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The Smooth Drive Home with Tina Hobley 4pm - 7pm
Even our favourite singers and actors had to earn a living before fame and fortune arrived - find out what the likes of Mick Jagger, Rod Stewart and Sting all did to earn a crust.
When the singer was 13, he took a job as a butcher's boy to help pay for saxophone lessons with legend Ronnie Ross.
Freddie Mercury had his own stall at Kensington market where he sold artworks and second hand clothes! He even kept it going after Queen formed.
Before she had fame with Blondie, Debbie was a waitress at the Playboy Club in New York during the 1970s. No doubt it taught her how to deal with an eager crowd!
Not a job for the faint-hearted! Rod Stewart revealed a while ago that he once earned his keep as a gravedigger. He did so to "get over his fear of death." Could have gone either way really, couldn’t it?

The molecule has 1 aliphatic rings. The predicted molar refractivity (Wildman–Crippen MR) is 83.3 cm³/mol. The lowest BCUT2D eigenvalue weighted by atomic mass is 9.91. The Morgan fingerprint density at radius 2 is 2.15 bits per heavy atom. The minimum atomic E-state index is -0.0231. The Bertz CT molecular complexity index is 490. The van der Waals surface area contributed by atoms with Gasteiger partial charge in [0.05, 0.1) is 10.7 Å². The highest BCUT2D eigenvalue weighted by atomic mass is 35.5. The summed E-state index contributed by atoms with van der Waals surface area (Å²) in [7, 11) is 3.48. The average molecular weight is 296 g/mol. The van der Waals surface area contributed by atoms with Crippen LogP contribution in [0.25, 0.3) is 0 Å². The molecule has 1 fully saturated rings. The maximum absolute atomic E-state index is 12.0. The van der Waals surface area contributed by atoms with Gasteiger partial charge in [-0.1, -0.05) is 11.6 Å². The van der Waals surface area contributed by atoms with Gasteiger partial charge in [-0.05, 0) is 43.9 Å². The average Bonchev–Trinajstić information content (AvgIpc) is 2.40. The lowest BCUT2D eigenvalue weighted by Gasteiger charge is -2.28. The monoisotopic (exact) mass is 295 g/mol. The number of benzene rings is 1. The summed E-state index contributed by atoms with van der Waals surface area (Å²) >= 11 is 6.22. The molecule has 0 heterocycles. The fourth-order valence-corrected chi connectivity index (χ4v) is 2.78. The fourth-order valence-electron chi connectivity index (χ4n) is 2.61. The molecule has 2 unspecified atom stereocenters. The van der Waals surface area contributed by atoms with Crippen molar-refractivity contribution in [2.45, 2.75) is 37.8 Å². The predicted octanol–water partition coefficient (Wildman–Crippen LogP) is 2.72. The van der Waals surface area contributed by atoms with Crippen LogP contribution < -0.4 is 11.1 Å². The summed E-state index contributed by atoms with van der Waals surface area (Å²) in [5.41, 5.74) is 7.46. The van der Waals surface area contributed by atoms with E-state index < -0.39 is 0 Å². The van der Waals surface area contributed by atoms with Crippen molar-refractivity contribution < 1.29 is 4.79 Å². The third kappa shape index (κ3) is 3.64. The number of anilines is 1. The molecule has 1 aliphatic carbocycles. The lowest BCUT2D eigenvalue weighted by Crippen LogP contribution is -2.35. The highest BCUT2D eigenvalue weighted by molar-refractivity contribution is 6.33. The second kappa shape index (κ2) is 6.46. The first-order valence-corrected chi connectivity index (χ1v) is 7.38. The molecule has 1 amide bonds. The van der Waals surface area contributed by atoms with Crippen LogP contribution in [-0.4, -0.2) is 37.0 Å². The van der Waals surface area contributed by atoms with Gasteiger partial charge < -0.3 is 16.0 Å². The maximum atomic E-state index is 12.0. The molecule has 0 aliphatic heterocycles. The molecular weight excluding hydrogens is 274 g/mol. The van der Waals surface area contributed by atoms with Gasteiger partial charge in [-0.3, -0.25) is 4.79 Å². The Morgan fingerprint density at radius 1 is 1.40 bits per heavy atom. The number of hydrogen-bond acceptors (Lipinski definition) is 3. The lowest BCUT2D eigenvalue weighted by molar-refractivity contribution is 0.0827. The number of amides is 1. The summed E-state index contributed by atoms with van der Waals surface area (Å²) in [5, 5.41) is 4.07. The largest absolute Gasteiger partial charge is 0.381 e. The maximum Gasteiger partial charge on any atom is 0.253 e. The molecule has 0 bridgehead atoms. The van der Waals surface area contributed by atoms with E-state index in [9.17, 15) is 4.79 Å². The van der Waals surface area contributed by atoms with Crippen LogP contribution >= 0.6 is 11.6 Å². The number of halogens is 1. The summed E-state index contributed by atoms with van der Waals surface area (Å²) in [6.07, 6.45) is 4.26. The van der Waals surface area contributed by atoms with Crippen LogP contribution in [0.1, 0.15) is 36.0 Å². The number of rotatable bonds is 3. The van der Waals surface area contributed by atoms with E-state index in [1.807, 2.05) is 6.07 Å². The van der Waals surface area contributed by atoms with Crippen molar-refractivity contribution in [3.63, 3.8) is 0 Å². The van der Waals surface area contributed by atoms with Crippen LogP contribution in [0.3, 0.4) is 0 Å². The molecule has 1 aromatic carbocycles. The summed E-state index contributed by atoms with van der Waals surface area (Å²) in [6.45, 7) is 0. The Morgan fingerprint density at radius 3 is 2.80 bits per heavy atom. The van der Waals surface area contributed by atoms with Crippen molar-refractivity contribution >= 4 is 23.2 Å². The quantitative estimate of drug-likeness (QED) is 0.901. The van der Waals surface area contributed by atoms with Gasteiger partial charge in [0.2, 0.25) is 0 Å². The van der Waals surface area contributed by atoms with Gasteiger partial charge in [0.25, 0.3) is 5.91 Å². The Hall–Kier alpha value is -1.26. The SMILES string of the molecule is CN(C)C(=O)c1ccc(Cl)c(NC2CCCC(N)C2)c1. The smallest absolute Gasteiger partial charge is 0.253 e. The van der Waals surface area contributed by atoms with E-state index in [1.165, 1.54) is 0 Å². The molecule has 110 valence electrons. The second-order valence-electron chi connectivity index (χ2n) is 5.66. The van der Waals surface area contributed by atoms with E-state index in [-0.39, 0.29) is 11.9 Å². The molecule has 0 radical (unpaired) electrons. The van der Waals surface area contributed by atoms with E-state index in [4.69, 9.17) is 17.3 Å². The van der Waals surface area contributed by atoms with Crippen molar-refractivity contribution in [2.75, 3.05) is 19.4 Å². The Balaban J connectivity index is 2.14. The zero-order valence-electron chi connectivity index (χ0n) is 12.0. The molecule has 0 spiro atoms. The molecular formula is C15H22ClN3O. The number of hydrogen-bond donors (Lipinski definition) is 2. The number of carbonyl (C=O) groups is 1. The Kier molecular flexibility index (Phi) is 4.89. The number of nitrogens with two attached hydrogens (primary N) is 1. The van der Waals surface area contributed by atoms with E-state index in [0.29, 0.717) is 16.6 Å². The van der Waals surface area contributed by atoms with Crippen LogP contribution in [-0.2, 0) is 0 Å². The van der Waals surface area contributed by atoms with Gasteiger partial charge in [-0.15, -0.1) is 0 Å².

Long before Mr Simmons of Kiss used his tongue for fame and fortune, he was a primary school teacher. In the past he’s claimed he was fired for "replacing the works of Shakespeare with Spider-Man comics," which he thought the students were more likely to actually read. But we’ve yet to have that confirmed.
Jagger worked at Bexley Mental Hospital in London, earning 4 pounds, 10 shillings per week. Drinks were on him then!
Does anybody else think that Richards probably wasn’t totally committed to his job as a ball boy at a tennis club?
This probably helped him with his bat-shaped run-ins to come.
According to past interviews, Madonna did any job she could to keep afloat when she moved to New York. We like the story of her time at Dunkin' Donuts in Times Square - apparently she was fired for squirting jelly filling all over customers. To be fair, we’d have fired her too!
It’s the one everybody knows - former singer for the Police qualified as a teacher and stuck it out for two years. Probably two years longer than we would have done.
The rocker worked in a toy factory testing out the products and packing them in boxes. Apparently she hated her time there.
Another teacher! Art was still a maths teacher when the album 'Bridge Over Troubled Water' went to number one. Those maths skills must have come in handy when counting all that money he made!